It now seems clear, some would say abundantly clear, that the Bush administration is intent on terminating the Saddam Hussein regime, and it is frankly difficult to see how war will be prevented. All of the political signals coming out of Washington indicate a conflict within the next three months, and there are numerous indications that the final phase of the build-up of military forces is imminent.
War is likely, whether or not the UNMOVIC staff make progress, and the immediate rejection of the Iraqi offer of access to the CIA is a further indication that the Bush administration will not be diverted from its purpose.
This leads us back to one of the key questions surrounding this crisis–just why is Washington so committed to this path? Earlier articles in this series pointed to issues of weapons of mass destruction and the changes in U.S. security policy when Bush came to power, but we also have to look closely at the significance of the region’s oil reserves.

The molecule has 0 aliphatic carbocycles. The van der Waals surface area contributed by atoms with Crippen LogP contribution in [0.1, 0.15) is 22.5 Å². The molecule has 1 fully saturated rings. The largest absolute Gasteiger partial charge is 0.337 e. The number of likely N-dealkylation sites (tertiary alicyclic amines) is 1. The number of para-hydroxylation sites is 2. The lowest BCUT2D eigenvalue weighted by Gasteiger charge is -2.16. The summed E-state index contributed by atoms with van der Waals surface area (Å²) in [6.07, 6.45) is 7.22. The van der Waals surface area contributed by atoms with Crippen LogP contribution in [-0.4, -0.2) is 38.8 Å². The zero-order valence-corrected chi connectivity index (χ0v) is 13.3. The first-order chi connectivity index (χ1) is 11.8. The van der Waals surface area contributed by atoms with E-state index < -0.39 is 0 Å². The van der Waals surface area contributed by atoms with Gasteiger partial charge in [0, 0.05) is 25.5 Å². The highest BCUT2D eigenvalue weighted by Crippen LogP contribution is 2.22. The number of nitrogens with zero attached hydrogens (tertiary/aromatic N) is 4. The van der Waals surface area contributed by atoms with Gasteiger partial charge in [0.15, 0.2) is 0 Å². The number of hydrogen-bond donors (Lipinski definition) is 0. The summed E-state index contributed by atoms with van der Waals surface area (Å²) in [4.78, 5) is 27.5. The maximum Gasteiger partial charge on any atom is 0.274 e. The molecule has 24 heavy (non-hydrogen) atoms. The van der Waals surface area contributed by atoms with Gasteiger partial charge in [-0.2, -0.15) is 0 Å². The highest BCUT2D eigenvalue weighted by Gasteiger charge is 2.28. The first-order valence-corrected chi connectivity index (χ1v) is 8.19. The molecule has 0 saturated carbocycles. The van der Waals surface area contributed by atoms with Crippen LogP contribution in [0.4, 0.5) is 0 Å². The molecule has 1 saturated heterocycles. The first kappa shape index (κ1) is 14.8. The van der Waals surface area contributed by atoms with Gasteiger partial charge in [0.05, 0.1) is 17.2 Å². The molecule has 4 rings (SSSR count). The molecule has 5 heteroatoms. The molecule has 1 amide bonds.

It is odd how little attention is being given to this aspect of the crisis, but this is partly because of a lack of understanding of the importance of Gulf oil reserves. This, in turn, relates to a question of time scales.
There is an argument that U.S. control of Iraqi oil fields would diminish the importance of a potentially unstable Saudi Arabia and would also present a remarkable investment opportunity for U.S. oil majors. A counter-argument is that any war raises the risk of a disruption to the oil markets, this being presumed to be bad news for the oil companies.
This is rarely the case in practice. During previous periods of rapidly rising oil prices, such as 1974 and 1979, many of the oil companies were able to return record profits. This was mostly due to their ability to put retail prices up almost immediately after they rose at the point of production, even though there could be a 100-day supply chain. For example, oil at source might rise 20% in price. This price rise is then passed on to the consumer within 15 days, leaving 85 days worth of oil in the supply chain, which has been bought at the old price but sold at the new. In most circumstances, primary energy companies tend to benefit from “bull” markets, so if the coming war does lead to a sudden oil price surge, we can expect very good oil company returns within a year.